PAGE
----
The Art of Deflowering a Book

Here’s a paraphrase from memory of an instruction sheet that came with the main Swedish encyclopaedia back in the 90s. I treat all new books this way to keep their spines from cracking. And they just can’t have enough of me.

1. Put book on table, spine down. Fold down left cover, smoothen inner edge, fold down right cover, smoothen inner edge.

2. Fold down 15-20 pages to the left, flatten firmly with finger along inner edge.

3. Fold down 15-20 pages to the right, flatten firmly with finger along inner edge.

4. Repeat steps 2-3 until the book is spread out flat in front of you and open at the middle.

5. If it’s a hardback: close the book and knock the front edge, opposite from the spine, firmly against the table a few times.

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Comments

  1. #1 codero
    March 30, 2010

    I’d like to find pertinent instructions for glue-bound books of sheet-music. You really need these to lie down flat on the stand, but once you impress that attitude upon them, they tend to come apart :(

  2. #2 kai
    March 30, 2010

    An excentric teacher of mine had us all do this to our new textbooks—in synchrony, it felt like taking part in some kind of East German gymnastic event.

  3. #3 Kierra
    March 30, 2010

    The trick for piano books is to take them to Kinko’s (or Staples, etc) and have them cut off the original binding and replace it with a spiral binding.

  4. #4 Don in Rochester MN
    March 30, 2010

    I remember being taught to do this in the 60s when I was in high school. And so that’s what I ALWAYS do with a new book. (Doesn’t everyone? ;^)

  5. #5 William
    March 30, 2010

    I learned this habit from my father. I believe he learned it in (a Canadian) school in the 60s, same as Don @ 4. Anyone know if this was a common thing back then?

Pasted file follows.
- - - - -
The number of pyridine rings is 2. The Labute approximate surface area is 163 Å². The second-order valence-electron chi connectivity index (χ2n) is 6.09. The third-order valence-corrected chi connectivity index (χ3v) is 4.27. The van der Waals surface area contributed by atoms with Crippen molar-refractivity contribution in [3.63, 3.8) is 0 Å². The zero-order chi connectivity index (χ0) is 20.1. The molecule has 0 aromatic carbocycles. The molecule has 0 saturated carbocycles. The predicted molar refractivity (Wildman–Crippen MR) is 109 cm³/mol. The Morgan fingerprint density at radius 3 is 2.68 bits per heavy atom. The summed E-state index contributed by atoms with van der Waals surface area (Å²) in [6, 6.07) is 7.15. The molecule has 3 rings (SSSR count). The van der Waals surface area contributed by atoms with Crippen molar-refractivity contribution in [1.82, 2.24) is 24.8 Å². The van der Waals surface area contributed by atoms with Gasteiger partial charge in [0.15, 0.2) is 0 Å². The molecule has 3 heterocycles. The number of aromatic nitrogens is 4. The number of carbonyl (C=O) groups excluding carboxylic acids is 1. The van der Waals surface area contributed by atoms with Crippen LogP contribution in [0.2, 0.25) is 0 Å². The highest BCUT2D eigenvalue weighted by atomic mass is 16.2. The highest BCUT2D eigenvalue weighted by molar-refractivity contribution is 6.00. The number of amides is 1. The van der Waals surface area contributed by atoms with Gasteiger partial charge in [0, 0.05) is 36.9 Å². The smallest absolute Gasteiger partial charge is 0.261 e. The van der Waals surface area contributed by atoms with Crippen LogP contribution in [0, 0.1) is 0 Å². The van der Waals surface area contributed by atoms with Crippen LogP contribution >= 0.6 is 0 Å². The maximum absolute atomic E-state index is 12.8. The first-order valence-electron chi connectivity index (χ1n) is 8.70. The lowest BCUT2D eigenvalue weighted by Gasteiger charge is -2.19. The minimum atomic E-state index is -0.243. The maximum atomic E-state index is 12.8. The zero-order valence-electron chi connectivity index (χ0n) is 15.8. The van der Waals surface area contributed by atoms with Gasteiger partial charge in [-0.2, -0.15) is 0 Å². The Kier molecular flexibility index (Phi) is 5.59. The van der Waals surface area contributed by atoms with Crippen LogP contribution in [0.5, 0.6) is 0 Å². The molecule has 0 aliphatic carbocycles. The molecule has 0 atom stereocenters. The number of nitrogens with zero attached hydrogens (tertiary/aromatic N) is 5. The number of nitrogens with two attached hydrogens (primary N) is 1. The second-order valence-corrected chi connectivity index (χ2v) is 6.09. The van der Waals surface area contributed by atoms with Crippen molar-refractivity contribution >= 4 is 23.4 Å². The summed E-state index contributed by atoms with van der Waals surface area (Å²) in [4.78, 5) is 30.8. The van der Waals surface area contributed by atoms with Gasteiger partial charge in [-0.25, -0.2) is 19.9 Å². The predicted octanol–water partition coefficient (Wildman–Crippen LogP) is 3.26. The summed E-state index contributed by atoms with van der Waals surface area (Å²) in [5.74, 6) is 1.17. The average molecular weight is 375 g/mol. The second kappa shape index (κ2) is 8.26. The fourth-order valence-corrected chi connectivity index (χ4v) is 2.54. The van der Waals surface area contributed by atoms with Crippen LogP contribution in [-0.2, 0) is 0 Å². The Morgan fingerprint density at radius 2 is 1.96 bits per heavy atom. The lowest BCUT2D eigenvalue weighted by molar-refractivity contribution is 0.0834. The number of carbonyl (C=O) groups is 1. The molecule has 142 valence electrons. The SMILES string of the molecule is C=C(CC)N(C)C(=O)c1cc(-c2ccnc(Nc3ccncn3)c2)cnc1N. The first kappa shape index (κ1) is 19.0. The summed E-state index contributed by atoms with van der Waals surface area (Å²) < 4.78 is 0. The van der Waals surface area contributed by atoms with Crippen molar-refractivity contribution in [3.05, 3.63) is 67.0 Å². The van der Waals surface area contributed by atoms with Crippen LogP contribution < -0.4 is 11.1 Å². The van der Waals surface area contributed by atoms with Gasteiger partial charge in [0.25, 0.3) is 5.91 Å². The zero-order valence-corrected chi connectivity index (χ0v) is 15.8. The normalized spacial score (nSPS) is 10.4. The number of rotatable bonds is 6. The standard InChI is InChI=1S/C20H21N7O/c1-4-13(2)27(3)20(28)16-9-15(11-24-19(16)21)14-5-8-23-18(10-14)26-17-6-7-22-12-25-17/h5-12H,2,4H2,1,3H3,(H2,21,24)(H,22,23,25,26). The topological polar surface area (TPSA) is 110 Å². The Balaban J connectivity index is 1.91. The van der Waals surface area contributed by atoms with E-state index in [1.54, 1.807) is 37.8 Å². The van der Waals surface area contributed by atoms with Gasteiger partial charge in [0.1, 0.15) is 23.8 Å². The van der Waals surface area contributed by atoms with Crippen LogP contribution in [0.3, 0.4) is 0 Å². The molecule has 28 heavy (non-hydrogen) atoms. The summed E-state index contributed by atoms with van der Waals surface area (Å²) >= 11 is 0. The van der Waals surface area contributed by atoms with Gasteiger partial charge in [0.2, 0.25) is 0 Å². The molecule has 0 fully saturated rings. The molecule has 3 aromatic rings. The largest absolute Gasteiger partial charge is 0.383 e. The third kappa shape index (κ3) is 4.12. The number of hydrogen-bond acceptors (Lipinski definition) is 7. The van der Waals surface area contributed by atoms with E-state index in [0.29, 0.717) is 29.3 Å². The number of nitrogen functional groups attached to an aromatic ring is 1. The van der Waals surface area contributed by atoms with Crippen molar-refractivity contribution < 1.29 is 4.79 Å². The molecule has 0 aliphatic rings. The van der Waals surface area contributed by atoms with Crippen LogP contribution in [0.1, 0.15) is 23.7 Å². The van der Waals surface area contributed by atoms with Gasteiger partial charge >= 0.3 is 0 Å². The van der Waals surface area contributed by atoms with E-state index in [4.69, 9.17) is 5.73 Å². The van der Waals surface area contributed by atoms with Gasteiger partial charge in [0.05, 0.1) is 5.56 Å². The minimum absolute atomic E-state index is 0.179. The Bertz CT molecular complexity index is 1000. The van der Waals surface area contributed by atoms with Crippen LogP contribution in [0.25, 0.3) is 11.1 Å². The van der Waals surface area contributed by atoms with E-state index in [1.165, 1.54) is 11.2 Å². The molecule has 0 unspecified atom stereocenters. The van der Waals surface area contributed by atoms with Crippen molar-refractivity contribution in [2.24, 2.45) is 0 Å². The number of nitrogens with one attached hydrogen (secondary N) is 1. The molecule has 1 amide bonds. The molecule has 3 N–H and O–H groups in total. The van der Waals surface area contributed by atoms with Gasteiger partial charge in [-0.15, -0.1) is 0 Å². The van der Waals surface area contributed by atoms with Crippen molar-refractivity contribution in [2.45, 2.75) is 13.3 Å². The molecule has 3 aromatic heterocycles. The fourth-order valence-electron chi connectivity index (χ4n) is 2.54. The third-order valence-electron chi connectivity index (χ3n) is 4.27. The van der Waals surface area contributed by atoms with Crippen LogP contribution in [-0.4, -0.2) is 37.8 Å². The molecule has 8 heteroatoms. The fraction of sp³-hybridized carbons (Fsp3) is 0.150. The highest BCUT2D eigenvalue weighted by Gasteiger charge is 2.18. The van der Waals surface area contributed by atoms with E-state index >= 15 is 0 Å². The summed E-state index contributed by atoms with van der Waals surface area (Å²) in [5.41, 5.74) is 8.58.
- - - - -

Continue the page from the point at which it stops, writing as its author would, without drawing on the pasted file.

6. #6 Joakim S.
    March 30, 2010

    You’ll only ruin the binding if the book isn’t made for lying flat open.

    Books that lie open should be bound on tapes, other bound books are usually bound on cord. Cord bindings are tighter. Glued bindings are only good for cutting costs in production.

    Check out the nice springback binding:

    http://www.philobiblon.com/springbackbindorama.shtml

  7. #7 Katherine
    March 30, 2010

    Now we need instructions on what to do with books that haven’t had this happen and look like they will have spine problems in future (but don’t have them yet).

  8. #8 codero
    March 31, 2010

    Spiral (or comb) binding is actually not perfect for printed music, as it may be difficult and noisy to turn the pages.
    Also, retrofitting all my glue-bound tomes in the way described might cut into the music itself, and would not be conducive to shelf aesthetics.

    There are various special kinds of binding that allow books to lie flat even without breaking them in, but they are rarely seen in the low-end market.

  9. #9 Kristen
    March 31, 2010

    My grandmother actually sat me down and taught me this with all seriousness when I was about 17 (1979).

  10. #10 Kierra
    April 2, 2010

    Spiral (or comb) binding is actually not perfect for printed music, as it may be difficult and noisy to turn the pages.
    Also, retrofitting all my glue-bound tomes in the way described might cut into the music itself, and would not be conducive to shelf aesthetics.

    Noisier or more difficult than having the book pages close while your playing, or having to readjust the clip keeping the book open? For performances I usually use photocopies to minimize page turns, but for practice the spiral binding is fine. If the pages are too difficult to turn, then you probably picked the wrong diameter spiral.

    I have yet to have a problem with music being cut into or off. My books have all had plenty of white space between the binding and the printing.

    I’ll give you the shelf aesthetics, though. But I just haven’t found anything yet that works better.